Tuesday Aug 28, 2012

Moms on Mobile: Are They Way Ahead of You?

woman working with babyYou may have no idea how much and how fast moms are embracing mobile.

Of all the demographics that can be targeted by marketers, moms have always been at or near the top of the list. And why not? They’re running households, they’re all over town, they’re making buying decisions, and they’re influencing family and friends.

They, out of necessity, become masters of efficiency and time management. So when a technology tool, like mobile, comes along that assists with that efficiency and time management, we would obviously expect them to take advantage of it.

So if it’s obvious, why are so many big, sophisticated brands left choking on the dust of moms who have zoomed past them in the adoption of mobile, and social on mobile?

Let’s break down some hard truths as presented by a Mojiava report:

-Moms spend 6.1 hours per day on average on their smartphones – more than magazines, TV or radio.

-46% took action after seeing a mobile ad.

-51% self-identify as “addicted” to their smartphone.

-Households with an income of $25K-$50K have about the same mobile penetration among moms as those with incomes of $50K-$75K. So mobile is regarded as a necessity for middle-class moms.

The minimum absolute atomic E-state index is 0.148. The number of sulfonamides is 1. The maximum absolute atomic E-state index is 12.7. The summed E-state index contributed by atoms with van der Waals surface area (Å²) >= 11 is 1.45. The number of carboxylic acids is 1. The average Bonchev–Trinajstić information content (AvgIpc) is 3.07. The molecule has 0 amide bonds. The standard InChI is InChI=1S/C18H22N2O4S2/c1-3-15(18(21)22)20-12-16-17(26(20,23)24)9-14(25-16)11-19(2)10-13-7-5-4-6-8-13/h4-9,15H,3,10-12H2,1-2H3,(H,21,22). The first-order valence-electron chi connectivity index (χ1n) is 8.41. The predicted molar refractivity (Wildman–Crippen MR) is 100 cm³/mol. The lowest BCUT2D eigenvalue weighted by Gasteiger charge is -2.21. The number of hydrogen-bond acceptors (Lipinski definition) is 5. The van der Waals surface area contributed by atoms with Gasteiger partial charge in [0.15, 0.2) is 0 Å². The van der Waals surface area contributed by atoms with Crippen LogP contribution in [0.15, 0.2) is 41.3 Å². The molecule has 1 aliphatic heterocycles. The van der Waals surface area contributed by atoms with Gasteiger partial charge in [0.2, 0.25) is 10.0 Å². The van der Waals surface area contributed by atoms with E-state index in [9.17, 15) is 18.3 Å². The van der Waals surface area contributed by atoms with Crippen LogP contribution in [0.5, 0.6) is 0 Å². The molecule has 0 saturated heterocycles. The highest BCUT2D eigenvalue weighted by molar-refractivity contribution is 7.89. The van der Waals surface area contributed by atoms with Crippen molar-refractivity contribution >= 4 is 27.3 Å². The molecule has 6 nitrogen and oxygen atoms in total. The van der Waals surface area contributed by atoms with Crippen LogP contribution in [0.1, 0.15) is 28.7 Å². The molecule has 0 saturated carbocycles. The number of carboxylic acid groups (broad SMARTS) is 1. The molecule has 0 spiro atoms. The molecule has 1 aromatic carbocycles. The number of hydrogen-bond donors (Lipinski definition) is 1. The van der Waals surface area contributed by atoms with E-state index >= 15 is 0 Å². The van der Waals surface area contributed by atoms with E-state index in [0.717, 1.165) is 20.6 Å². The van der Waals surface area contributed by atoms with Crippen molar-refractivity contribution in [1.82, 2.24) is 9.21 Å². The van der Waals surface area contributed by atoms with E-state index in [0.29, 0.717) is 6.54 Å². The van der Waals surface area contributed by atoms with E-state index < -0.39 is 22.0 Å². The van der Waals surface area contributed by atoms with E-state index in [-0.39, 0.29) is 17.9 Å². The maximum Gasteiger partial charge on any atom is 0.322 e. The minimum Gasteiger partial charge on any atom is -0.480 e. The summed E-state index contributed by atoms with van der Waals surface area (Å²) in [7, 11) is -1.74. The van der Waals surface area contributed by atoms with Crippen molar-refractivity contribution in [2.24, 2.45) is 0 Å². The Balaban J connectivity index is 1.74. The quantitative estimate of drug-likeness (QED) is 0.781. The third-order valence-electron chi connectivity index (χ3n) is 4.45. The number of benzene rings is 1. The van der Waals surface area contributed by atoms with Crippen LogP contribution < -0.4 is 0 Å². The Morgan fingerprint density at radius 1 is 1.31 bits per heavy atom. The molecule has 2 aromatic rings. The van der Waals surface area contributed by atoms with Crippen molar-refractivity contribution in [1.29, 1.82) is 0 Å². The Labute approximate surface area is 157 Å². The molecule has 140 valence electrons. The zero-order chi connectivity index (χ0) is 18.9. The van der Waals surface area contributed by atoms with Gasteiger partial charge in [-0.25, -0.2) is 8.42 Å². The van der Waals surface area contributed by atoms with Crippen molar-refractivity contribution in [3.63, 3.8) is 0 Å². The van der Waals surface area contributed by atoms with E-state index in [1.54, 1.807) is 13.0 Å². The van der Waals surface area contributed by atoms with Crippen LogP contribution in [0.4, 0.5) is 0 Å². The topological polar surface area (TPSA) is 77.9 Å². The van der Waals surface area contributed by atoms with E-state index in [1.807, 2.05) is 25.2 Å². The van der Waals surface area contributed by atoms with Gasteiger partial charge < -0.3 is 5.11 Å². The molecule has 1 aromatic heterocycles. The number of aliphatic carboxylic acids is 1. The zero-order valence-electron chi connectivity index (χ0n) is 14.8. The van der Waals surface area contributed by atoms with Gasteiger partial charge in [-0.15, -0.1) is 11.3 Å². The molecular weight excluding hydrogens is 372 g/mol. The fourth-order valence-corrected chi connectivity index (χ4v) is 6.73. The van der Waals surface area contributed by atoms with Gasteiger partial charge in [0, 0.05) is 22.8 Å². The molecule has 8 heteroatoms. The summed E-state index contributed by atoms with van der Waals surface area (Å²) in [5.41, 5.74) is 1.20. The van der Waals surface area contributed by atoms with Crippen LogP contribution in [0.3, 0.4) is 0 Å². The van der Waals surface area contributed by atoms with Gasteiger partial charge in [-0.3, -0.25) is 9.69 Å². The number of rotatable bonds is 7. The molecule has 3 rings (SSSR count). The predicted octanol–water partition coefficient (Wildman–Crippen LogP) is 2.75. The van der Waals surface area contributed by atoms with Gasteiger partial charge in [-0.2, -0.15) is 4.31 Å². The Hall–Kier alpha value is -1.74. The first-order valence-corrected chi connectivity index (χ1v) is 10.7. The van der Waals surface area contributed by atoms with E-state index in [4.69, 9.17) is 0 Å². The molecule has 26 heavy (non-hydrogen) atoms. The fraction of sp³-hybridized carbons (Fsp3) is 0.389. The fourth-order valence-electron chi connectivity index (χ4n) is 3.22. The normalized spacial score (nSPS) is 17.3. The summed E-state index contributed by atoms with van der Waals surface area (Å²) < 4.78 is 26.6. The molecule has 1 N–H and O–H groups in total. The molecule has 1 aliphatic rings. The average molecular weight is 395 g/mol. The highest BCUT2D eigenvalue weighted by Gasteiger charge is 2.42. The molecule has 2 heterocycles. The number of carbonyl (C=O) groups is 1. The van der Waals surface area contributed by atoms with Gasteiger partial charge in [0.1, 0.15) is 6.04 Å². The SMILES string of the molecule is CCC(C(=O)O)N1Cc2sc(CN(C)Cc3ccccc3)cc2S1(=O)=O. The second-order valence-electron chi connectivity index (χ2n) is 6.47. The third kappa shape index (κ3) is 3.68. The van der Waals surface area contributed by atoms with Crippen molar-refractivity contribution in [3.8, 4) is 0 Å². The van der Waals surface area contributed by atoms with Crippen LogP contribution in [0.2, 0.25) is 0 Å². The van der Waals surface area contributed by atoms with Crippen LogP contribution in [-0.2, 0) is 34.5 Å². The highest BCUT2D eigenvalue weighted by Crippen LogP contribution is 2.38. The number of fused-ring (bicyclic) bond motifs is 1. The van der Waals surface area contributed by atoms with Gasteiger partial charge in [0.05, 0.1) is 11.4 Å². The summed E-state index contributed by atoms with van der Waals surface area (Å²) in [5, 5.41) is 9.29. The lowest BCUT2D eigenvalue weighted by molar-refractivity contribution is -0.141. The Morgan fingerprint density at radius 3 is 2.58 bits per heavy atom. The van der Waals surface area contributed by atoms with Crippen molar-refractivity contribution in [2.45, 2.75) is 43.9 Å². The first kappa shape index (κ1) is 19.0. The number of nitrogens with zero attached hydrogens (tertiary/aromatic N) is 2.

-Even moms without smartphones spend 2.5 hours on average per day on some connected mobile device.

woman working on tablet-Of moms with such devices, 9.8% have an iPad, 9.5% a Kindle and 5.7% an iPod Touch.

-Of tablet-owning moms, 97% bought something using their tablet in the last month.

-31% spend over 10 hours per week on their tablet, but less than 2 hours per week on their PCs.

-62% of connected moms use shopping apps.

-46% want to get info on their mobile while in a store.

-Half of connected moms use social on their mobile. And they’re engaged. 81% are brand fans, 86% post updates, and 84% comment.

If women and moms are one of your primary targets and you find yourself with no strong social channels where content is driving engagement and relationship-building, with sites not optimized for mobile, or with no tablet or smartphone apps, you have been solidly left behind by your customers and prospects. And their adoption of mobile and social on mobile is only exponentially speeding up, not slowing down.

How much sense does it make when your customer is ready to act on your mobile ad, wants to user your iPad app to buy something from you, wants to be your fan on Facebook, wants to get messages and deals from you while they’re in your store…but you’re completely absent? I’ll help you cheat on the test by giving you the answer…no sense at all.

Catch up to momma.

Friday Aug 24, 2012

Social Targeting: Who Do You Think You’re Talking To?